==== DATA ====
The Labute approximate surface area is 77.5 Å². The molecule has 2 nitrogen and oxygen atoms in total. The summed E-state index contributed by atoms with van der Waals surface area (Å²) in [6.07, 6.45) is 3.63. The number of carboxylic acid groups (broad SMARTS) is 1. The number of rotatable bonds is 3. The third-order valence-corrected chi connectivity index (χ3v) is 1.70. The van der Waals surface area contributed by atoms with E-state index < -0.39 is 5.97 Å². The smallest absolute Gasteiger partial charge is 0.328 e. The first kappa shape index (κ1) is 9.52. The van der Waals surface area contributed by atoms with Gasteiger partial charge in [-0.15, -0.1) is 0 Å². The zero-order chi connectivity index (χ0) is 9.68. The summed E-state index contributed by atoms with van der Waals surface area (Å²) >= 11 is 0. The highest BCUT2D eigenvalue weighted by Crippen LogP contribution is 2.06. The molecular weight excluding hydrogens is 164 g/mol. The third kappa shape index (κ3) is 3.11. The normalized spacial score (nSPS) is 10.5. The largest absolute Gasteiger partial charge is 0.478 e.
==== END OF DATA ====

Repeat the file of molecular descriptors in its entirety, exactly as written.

The Labute approximate surface area is 77.5 Å². The molecule has 2 nitrogen and oxygen atoms in total. The summed E-state index contributed by atoms with van der Waals surface area (Å²) in [6.07, 6.45) is 3.63. The number of carboxylic acid groups (broad SMARTS) is 1. The number of rotatable bonds is 3. The third-order valence-corrected chi connectivity index (χ3v) is 1.70. The van der Waals surface area contributed by atoms with E-state index < -0.39 is 5.97 Å². The smallest absolute Gasteiger partial charge is 0.328 e. The first kappa shape index (κ1) is 9.52. The van der Waals surface area contributed by atoms with Gasteiger partial charge in [-0.15, -0.1) is 0 Å². The zero-order chi connectivity index (χ0) is 9.68. The summed E-state index contributed by atoms with van der Waals surface area (Å²) >= 11 is 0. The highest BCUT2D eigenvalue weighted by Crippen LogP contribution is 2.06. The molecular weight excluding hydrogens is 164 g/mol. The third kappa shape index (κ3) is 3.11. The normalized spacial score (nSPS) is 10.5. The largest absolute Gasteiger partial charge is 0.478 e.